Book Review: The Driver in the Driverless Car

driver in the driverless car
Vivek Wadhwa’s book provides a lens to examine the impact of new technologies.

Right at the outset the author, Vivek Wadhwa, takes a hard look at the present-day world and explores the ongoing impact of technological advances on our daily lives. He says technological change and its breakneck pace could lead us to a utopian future like in Star Trek or a dystopian one like in Mad Max.

The author says the future could be one of unlimited energy and food, but also jobless. Tinkering with DNA could help wipe out diseases but open the door to eugenics. A big shift is upon us whether we like it or not and the onus is on us to decide which technologies we want to accept or reject.

Unfortunately, public policy is slow and could never keep up with the pace of technology. Therefore, it is imperative for ordinary people like you and me should take an interest in how these technologies are developed and delivered to the general public.

But, how can a layperson in New York or New Delhi with no exposure to cutting-edge research get their head around something extraordinarily complicated as gene editing or artificial intelligence?

For that purpose, Wadhwa devises a set of three questions as a lens to allow the reader to critically examine the technologies that have the potential to transform the world as we know it—for better or worse.

The questions are—Does the technology have the potential to benefit everyone equally? What are the risks and the rewards? Does the technology more strongly promote autonomy or dependence? Wadhwa provides his readers this handy toolkit to decide for themselves which particular technologies they want to welcome into their lives and to what extent.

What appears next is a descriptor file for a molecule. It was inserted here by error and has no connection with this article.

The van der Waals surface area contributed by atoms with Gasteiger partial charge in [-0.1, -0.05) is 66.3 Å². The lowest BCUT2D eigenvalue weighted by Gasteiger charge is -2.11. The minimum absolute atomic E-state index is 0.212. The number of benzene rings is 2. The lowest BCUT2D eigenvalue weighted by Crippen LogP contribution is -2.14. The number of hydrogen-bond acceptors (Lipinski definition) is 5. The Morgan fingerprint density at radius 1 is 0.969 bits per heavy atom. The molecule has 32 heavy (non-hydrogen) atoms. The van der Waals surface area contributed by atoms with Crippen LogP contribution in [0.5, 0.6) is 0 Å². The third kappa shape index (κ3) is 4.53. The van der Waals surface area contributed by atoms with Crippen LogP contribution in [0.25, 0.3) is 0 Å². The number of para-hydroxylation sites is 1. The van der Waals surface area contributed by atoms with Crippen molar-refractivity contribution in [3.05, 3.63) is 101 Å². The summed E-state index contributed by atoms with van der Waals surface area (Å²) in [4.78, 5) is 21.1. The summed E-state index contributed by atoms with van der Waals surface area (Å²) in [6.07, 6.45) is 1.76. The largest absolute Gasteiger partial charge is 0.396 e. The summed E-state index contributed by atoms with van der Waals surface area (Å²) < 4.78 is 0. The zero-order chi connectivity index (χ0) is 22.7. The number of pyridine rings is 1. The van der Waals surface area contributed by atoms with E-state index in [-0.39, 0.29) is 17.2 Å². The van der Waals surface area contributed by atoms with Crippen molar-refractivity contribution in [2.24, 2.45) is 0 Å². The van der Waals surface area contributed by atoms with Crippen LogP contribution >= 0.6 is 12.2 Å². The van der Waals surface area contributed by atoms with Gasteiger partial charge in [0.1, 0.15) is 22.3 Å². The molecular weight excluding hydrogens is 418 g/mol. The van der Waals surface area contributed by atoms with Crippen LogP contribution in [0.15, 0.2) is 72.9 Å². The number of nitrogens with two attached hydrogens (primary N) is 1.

Over the course of the book, Wadhwa picks technologies with the potential to make the biggest difference and examines them through this lens.

Wadhwa says artificial intelligence and advances in computing will transform the world we live in. Within the next 10 to 15 years, a typical day could look like this, even in India. You would order a self-driving cab to get to work in the morning shouting out a voice command to your personal robot assistant. You would drop off your kid at a school where he would learn through AI-powered avatars on their computer complimented by a human coach who will mostly act as a guide and step in when required.

You get an email from your doctor in San Francisco who remotely monitors your health and prescribes personalized medicine that factors in your DNA, the environment you live in and the microbiome in your gut. You get back home and the Internet-of-Things enabled thermostat knows when you will arrive and will adjust the temperature to your preference all on its own.

This may sound like a fairytale and Wadhwa says it will come true, but not without any downsides. The thermostat you use will be watching you all day every day. The self-driving car company knows your favorite place to hang out at on a Friday evening. All this data will allow profit-driven corporate companies monitor your every move. Marketers bombarding you with ads would be the least of your worries.

Hacking will be a bigger concern. The internet-enabled pacemaker you use to let your doctor remotely monitor your heart health could be hacked into. The AI driving your car could be hacked into to cause an accident.

The book gives you a glimpse into a broad range of technologies and calls on you to ask yourself if they hold value to society and mankind. Wadhwa assesses the risks and rewards of the technology and examines if it benefits everyone and promotes independence. He calls on the readers to use his lens to decide if a technology deserves a place in society or not. Ultimately, Wadhwa firmly believes it is in the hands of the people—and not technologists or policy makers— to steer humanity either towards utopia or dystopia.

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